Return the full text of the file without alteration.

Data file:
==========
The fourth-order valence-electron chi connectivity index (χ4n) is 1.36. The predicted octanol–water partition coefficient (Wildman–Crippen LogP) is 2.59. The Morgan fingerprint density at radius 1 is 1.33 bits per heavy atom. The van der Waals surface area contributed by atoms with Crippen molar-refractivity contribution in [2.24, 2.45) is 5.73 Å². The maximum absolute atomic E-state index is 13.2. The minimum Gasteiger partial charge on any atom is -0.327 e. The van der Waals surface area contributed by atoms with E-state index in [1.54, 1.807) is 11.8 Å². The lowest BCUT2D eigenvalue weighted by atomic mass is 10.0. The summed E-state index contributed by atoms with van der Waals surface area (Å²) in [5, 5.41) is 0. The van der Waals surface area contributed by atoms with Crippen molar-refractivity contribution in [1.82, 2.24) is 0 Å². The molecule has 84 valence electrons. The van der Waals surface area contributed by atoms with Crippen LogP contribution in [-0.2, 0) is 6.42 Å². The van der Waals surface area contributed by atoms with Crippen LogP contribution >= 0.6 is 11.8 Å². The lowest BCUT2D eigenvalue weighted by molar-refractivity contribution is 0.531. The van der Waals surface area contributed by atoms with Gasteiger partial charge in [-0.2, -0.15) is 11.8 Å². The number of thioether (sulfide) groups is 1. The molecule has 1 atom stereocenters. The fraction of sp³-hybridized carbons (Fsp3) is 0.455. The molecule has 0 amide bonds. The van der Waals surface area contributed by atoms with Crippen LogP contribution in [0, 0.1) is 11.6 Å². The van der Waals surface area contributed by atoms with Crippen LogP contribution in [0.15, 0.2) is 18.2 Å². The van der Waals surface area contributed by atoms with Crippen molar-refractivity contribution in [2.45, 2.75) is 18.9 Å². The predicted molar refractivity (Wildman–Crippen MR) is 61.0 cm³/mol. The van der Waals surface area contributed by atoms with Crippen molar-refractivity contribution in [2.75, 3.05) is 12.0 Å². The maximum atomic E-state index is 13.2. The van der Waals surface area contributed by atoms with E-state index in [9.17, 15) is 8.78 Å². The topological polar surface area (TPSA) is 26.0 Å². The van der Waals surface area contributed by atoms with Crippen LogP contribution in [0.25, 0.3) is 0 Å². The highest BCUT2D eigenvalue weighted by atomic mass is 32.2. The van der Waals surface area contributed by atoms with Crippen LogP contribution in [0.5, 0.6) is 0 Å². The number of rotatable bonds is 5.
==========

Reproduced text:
The fourth-order valence-electron chi connectivity index (χ4n) is 1.36. The predicted octanol–water partition coefficient (Wildman–Crippen LogP) is 2.59. The Morgan fingerprint density at radius 1 is 1.33 bits per heavy atom. The van der Waals surface area contributed by atoms with Crippen molar-refractivity contribution in [2.24, 2.45) is 5.73 Å². The maximum absolute atomic E-state index is 13.2. The minimum Gasteiger partial charge on any atom is -0.327 e. The van der Waals surface area contributed by atoms with E-state index in [1.54, 1.807) is 11.8 Å². The lowest BCUT2D eigenvalue weighted by atomic mass is 10.0. The summed E-state index contributed by atoms with van der Waals surface area (Å²) in [5, 5.41) is 0. The van der Waals surface area contributed by atoms with Crippen molar-refractivity contribution in [1.82, 2.24) is 0 Å². The molecule has 84 valence electrons. The van der Waals surface area contributed by atoms with Crippen LogP contribution in [-0.2, 0) is 6.42 Å². The van der Waals surface area contributed by atoms with Crippen LogP contribution >= 0.6 is 11.8 Å². The lowest BCUT2D eigenvalue weighted by molar-refractivity contribution is 0.531. The van der Waals surface area contributed by atoms with Gasteiger partial charge in [-0.2, -0.15) is 11.8 Å². The number of thioether (sulfide) groups is 1. The molecule has 1 atom stereocenters. The fraction of sp³-hybridized carbons (Fsp3) is 0.455. The molecule has 0 amide bonds. The van der Waals surface area contributed by atoms with Crippen LogP contribution in [0, 0.1) is 11.6 Å². The van der Waals surface area contributed by atoms with Crippen LogP contribution in [0.15, 0.2) is 18.2 Å². The van der Waals surface area contributed by atoms with Crippen molar-refractivity contribution in [2.45, 2.75) is 18.9 Å². The predicted molar refractivity (Wildman–Crippen MR) is 61.0 cm³/mol. The van der Waals surface area contributed by atoms with Crippen molar-refractivity contribution in [2.75, 3.05) is 12.0 Å². The maximum atomic E-state index is 13.2. The van der Waals surface area contributed by atoms with E-state index in [9.17, 15) is 8.78 Å². The topological polar surface area (TPSA) is 26.0 Å². The van der Waals surface area contributed by atoms with Crippen LogP contribution in [0.25, 0.3) is 0 Å². The highest BCUT2D eigenvalue weighted by atomic mass is 32.2. The van der Waals surface area contributed by atoms with Crippen LogP contribution in [0.5, 0.6) is 0 Å². The number of rotatable bonds is 5.